Youth Suicide Prevention

Suicide is rarely a sudden, spur-of-the-moment decision. There are usually clues and warning signs, including access to lethal weapons, feelings of hopelessness, giving away possessions, family conflicts and a history of depression or suicide attempts.

Many teenagers who attempt suicide feel that their parents don’t understand them. It’s important for adults to take these claims seriously.


Adolescence is a critical time for development of the prefrontal cortex, which helps with decision-making. When it is not functioning properly, impulsivity and poor judgment can increase risk. Suicide rates also appear to be higher for adolescent girls and are associated with a lack of social support.

Youth who have tried suicide in the past are at greater risk for attempting it again. Other risk factors include access to weapons and drugs, having a history of abuse (either physical or emotional), academic difficulties, and family/relationship difficulties.

A youth who is considering suicide may show signs such as a sudden loss of interest in school or social activities, a change in sleeping and eating habits, or a desire to be alone. They may also start to give away their personal belongings for no apparent reason. It is important for parents to seek help if they notice these changes. It is never a good idea to keep a child or teen’s suicidal thoughts secret.

Mental health

The adolescent phase is a time of transition and significant cognitive, mental, and emotional change. These changes can be difficult and may lead to adolescent depression or a desire to self-harm. Parents should be alert to signs of adolescent depression and should seek professional assistance if they suspect that their child is at risk for suicide. This may include a general medical practitioner, clinical psychologist or competent youth counsellor. In addition, all suicidal threats must be taken seriously and lethal materials should be removed from the home environment – particularly as half of suicides in teens are achieved with firearms.

There are several factors that contribute to youth suicide, including adolescent depression, psychiatric disorders and substance abuse. Family problems can also increase the risk, particularly if one or more members of a family have died by suicide. Children in foster care, children who identify as LGBTQ and youths involved with the juvenile justice or child welfare systems can be at greater risk for suicide.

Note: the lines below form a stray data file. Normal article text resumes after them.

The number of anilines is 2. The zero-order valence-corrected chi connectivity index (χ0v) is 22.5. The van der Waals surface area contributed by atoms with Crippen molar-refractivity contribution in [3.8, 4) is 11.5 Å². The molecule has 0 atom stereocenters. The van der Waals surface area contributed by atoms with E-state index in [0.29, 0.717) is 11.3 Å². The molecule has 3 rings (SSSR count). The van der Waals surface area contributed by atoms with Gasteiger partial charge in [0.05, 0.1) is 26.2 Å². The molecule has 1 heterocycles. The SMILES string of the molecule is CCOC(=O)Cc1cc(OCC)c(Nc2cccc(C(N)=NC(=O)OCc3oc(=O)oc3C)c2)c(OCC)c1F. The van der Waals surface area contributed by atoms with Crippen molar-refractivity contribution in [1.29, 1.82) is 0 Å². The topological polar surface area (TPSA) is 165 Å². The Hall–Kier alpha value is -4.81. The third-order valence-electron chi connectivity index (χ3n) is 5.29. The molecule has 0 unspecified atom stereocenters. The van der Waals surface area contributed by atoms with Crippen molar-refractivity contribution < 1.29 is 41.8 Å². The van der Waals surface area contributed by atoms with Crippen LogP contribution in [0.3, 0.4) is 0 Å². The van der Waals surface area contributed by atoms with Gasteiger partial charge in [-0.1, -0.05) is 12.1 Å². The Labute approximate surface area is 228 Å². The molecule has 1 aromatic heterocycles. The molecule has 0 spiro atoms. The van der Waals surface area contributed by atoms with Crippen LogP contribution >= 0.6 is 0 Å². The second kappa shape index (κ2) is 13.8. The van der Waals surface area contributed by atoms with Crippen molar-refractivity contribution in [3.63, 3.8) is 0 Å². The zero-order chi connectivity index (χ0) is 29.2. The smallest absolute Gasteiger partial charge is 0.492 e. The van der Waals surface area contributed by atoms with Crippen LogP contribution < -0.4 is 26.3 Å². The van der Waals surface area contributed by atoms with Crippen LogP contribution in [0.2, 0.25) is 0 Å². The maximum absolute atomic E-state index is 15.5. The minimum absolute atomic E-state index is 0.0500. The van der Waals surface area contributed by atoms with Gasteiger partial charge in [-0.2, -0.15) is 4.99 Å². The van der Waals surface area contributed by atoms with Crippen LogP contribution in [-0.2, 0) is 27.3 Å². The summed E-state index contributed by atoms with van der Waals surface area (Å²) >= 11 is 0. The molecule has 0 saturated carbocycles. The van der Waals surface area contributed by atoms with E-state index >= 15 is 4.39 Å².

Young people who are at risk for suicide often show warning signs. They may lose interest in friends or activities and have trouble sleeping. They might also look for a way to kill themselves. These behaviors should always be taken seriously and treated as a life-threatening emergency.

Research shows that many youth suicides are preventable. The key is to intervene in the first year after suicidal thoughts begin. This window of intervention is the only one that leads to a reduction in suicide rates.

Many youth who are at risk for suicide are from families that are in crisis or have been separated by divorce or abuse. This can cause a sense of isolation and hopelessness. These youth need to have a support system they can depend on. This can include their family of choice, a 12 step group, or a church community. If they do not feel supported, their chances for survival are slim.


Youth suicide is a major public mental health problem that causes a large number of premature deaths and unnecessary suffering and societal loss. It is often caused by a complex dynamic interplay of many factors, and it can be difficult to predict or prevent. However, there is much that can be done to reduce the risk.

Educators can help protect students from suicide by promoting mental wellness and by providing the right resources. They can also encourage students to speak with someone if they are having suicidal thoughts or plans. Some schools have even implemented a program called “Making Educators Partners in Youth Suicide Prevention.” This is a free online course that has been used by more than 550,000 educators.

It is important to remember that while a young person may seem depressed or withdrawn, all suicides are impulsive and are associated with significant loss. It is also important to note that the majority of suicides in youth are caused by firearms, and that rural communities tend to have higher rates of youth suicide.